We got a Microsoft Kinect 360 camera through Craigslist back in April. The main reason we got it was because the cool Kinect-based hacks, which had been Linux and Windows only, have (finally!) been ported to OS X. Kinect is at the forefront of one of the more exciting user-interface directions which has come along in a while.
What can be done with the Kinect? How about manipulating things in three dimensions? A great example is demonstrated by Memo Akten by his 3D drawing and manipulation hack. It is not a stretch to see that “drawing” in 3D is no different than sculpting, especially when one can rotate the virtual image so seamlessly.
The natural user interface (NUI) community has been very active in exploring the capabilities of the Kinect and making it do things. As a result, some very promising hacks/demos have surfaced. Most of the hacks are written by programmers for programmers, but some of them have been bundled in such a way that even non-programmers can install them and give them a try. We thought it would be helpful to summarize what we have discovered for readers interested in this topic.
In order to run any of the OS X-based Kinect hacks, besides the Kinect camera, you need the following :
- Kinect USB adapter/AC power supply (we got ours on eBay)
- An Intel-based Mac – 32 bit (will work for some), 64 bit (preferred)
- XCode – free download from Apple
While the connector at the end of the Kinect camera may look like an USB connector, it is not. No matter how you turn it, the connector will not fit in to the Mac’s USB port; you will need the adapter. Besides connecting the Kinect to the Mac, the adapter will also have an AC-DC converter for powering the camera.
Once the hardware pieces have been sorted out, the next step is to get the software modules to run. For readers new to software development, getting “demo code” to work (ie: compile and run) can be anything but fun. Often, it is a frustrating, if not hair-pulling, experience. The steps (download, compile, run) are not difficult, but often things don’t work for a variety of reasons (version incompatibilities, code updates, solar flare, moon being in the seventh house…). The difficulty novices often have is not knowing how to go about finding and fixing the root cause. For those who are game, there are a lot of instructions/how-to’s available on the Web, but they often do not get down to the level of detail necessary to actually solve a specific problem. There is no foolproof way to address the issue, but we hope to make it less frustrating by showing how we went about solving the specific problems we encountered. It will/should give some hints to others when they encounter something similar.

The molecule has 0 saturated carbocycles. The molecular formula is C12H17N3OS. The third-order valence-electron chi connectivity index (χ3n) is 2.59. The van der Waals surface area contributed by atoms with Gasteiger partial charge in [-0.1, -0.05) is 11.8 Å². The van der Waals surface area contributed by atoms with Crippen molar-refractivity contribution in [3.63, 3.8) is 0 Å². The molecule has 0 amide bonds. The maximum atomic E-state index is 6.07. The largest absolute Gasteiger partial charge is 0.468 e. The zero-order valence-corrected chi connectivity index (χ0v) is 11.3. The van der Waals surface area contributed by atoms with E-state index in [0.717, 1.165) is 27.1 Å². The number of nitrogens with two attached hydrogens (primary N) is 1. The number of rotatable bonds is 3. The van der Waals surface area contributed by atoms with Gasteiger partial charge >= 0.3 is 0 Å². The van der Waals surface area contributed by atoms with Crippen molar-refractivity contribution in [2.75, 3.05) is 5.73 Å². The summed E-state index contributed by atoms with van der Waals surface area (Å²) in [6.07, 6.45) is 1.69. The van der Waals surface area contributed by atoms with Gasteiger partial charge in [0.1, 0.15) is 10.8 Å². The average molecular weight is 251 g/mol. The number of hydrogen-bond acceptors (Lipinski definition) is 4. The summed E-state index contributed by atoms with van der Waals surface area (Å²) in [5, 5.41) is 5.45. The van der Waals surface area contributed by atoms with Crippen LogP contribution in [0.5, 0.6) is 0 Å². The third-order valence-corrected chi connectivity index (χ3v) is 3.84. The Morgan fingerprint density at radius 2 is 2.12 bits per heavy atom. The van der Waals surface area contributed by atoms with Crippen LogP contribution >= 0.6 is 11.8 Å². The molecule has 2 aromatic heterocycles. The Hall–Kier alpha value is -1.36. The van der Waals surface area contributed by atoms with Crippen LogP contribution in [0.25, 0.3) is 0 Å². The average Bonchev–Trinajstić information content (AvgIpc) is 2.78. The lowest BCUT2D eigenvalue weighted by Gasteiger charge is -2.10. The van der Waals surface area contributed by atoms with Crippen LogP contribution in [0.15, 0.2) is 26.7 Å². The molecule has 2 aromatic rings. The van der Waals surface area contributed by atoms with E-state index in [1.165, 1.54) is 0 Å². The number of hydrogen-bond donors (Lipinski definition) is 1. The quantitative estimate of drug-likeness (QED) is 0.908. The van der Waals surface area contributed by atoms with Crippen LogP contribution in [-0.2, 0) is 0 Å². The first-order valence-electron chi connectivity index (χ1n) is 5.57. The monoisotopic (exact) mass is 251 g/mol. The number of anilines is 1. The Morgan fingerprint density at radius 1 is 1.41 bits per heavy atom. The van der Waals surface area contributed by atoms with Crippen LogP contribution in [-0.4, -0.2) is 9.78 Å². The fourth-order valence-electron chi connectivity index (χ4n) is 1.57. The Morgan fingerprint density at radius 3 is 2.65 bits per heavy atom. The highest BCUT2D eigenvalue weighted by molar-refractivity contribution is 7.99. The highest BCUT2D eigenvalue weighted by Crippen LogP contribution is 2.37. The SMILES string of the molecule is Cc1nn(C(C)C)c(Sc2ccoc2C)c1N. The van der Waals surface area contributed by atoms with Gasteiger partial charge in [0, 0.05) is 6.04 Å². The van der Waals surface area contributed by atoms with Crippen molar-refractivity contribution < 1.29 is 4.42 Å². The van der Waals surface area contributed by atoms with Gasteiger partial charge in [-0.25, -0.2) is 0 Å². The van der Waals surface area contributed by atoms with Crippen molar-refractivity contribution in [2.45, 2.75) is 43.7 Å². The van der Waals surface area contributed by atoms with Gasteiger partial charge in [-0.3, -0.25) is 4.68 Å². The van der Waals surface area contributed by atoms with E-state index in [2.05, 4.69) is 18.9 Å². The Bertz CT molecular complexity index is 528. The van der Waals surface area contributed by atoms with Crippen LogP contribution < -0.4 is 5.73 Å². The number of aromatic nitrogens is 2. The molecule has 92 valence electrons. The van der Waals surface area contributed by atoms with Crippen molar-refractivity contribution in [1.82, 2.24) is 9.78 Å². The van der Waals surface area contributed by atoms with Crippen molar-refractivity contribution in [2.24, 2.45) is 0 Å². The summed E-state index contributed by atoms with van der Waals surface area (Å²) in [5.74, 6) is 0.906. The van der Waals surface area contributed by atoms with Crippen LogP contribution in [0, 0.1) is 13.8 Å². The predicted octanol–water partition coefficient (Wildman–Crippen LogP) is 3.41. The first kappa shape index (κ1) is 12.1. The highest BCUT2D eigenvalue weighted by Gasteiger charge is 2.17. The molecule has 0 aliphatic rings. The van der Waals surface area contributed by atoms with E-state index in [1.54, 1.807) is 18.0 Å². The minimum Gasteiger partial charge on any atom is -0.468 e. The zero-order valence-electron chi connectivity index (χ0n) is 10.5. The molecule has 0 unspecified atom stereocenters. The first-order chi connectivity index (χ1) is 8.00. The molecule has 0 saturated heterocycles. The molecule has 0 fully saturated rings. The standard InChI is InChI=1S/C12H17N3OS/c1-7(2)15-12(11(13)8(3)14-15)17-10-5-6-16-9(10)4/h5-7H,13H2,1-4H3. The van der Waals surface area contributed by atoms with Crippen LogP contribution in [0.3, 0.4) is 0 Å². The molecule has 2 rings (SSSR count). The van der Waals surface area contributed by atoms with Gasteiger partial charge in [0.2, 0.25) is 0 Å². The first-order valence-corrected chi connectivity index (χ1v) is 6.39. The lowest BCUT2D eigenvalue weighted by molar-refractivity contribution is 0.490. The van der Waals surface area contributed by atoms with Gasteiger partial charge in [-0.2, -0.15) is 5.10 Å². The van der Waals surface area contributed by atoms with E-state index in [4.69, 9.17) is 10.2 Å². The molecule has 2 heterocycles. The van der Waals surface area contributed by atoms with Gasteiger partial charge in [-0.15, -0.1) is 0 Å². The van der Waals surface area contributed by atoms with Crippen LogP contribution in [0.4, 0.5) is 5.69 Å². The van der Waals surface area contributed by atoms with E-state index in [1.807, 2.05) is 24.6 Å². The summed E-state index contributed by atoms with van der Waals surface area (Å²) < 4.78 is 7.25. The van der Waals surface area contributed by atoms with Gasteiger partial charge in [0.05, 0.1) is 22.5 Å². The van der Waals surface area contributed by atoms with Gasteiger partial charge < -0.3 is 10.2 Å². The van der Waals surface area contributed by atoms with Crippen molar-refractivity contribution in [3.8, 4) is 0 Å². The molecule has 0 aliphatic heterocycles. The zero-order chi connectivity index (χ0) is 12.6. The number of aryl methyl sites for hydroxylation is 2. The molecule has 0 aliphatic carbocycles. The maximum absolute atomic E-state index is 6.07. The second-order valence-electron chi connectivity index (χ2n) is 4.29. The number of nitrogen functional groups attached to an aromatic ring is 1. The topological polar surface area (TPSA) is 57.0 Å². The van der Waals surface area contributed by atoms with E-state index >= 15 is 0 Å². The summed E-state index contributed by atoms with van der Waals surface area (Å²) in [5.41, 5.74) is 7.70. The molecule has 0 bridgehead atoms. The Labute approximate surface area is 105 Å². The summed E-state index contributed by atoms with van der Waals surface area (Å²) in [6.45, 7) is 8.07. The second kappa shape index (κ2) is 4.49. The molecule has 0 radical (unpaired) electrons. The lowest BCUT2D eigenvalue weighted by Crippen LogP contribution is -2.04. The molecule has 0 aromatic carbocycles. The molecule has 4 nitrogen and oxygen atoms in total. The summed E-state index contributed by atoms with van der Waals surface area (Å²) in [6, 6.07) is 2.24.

The simplest demo to get running is CocoaKinect. This is a self-contained OS X app that will run on any 64-bit Mac (Intel Core2 Duo or later processor). Just download a copy here, connect up the camera to Mac, and fire up the software. The app will let you play with a whole bunch of different parameters.
Of course, if you are anything like us, getting CocoaKinect up and running will only make you even more eager to fire up other OS X demos (ofxKinect, KinectJesture) to see what they are about. These other demos were a bit more difficult to get running, but we did manage to get them to work after a lot of head-scratching. We will go into more detail in another write-up as to exactly what we did to get things to compile properly, but suffice to say that THAT was not the fun part 🙂
The Kinect technology from Microsoft has added a lot of excitement to the subject of user-interface development. We are quite heartened to see so much work so freely shared by the community. Those interested in learning more about the fundamentals of human-computer interfaces (HCI), NUI, and multi-touch technologies should download this free book published by the NUI Group. It is a great way to get up to speed on this fascinating field of research.